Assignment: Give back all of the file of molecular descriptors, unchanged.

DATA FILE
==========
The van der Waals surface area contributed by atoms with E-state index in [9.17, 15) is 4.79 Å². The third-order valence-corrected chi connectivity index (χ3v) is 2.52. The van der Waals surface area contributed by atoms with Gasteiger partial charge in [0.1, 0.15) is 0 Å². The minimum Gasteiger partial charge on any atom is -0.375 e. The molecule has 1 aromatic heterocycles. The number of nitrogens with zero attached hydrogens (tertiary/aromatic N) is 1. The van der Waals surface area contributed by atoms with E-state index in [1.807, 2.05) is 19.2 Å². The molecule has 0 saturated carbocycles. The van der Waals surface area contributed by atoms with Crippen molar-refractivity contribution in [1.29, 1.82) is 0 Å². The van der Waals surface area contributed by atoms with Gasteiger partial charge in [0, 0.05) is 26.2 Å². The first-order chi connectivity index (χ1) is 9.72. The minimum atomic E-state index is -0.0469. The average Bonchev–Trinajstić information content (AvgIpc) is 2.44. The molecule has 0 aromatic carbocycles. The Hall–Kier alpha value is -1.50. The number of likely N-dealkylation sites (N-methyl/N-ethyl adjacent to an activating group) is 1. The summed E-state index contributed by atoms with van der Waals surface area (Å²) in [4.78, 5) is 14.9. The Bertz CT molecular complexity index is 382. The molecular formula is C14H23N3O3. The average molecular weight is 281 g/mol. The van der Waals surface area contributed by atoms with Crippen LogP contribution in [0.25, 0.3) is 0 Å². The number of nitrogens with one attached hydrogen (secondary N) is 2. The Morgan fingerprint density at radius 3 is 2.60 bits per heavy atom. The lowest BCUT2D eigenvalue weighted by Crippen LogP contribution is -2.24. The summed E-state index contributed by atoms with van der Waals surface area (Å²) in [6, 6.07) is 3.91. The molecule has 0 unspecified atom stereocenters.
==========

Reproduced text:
The van der Waals surface area contributed by atoms with E-state index in [9.17, 15) is 4.79 Å². The third-order valence-corrected chi connectivity index (χ3v) is 2.52. The van der Waals surface area contributed by atoms with Gasteiger partial charge in [0.1, 0.15) is 0 Å². The minimum Gasteiger partial charge on any atom is -0.375 e. The molecule has 1 aromatic heterocycles. The number of nitrogens with zero attached hydrogens (tertiary/aromatic N) is 1. The van der Waals surface area contributed by atoms with E-state index in [1.807, 2.05) is 19.2 Å². The molecule has 0 saturated carbocycles. The van der Waals surface area contributed by atoms with Crippen molar-refractivity contribution in [1.29, 1.82) is 0 Å². The van der Waals surface area contributed by atoms with Gasteiger partial charge in [0, 0.05) is 26.2 Å². The first-order chi connectivity index (χ1) is 9.72. The minimum atomic E-state index is -0.0469. The average Bonchev–Trinajstić information content (AvgIpc) is 2.44. The molecule has 0 aromatic carbocycles. The Hall–Kier alpha value is -1.50. The number of likely N-dealkylation sites (N-methyl/N-ethyl adjacent to an activating group) is 1. The summed E-state index contributed by atoms with van der Waals surface area (Å²) in [4.78, 5) is 14.9. The Bertz CT molecular complexity index is 382. The molecular formula is C14H23N3O3. The average molecular weight is 281 g/mol. The van der Waals surface area contributed by atoms with Crippen LogP contribution in [0.25, 0.3) is 0 Å². The number of nitrogens with one attached hydrogen (secondary N) is 2. The Morgan fingerprint density at radius 3 is 2.60 bits per heavy atom. The lowest BCUT2D eigenvalue weighted by Crippen LogP contribution is -2.24. The summed E-state index contributed by atoms with van der Waals surface area (Å²) in [6, 6.07) is 3.91. The molecule has 0 unspecified atom stereocenters.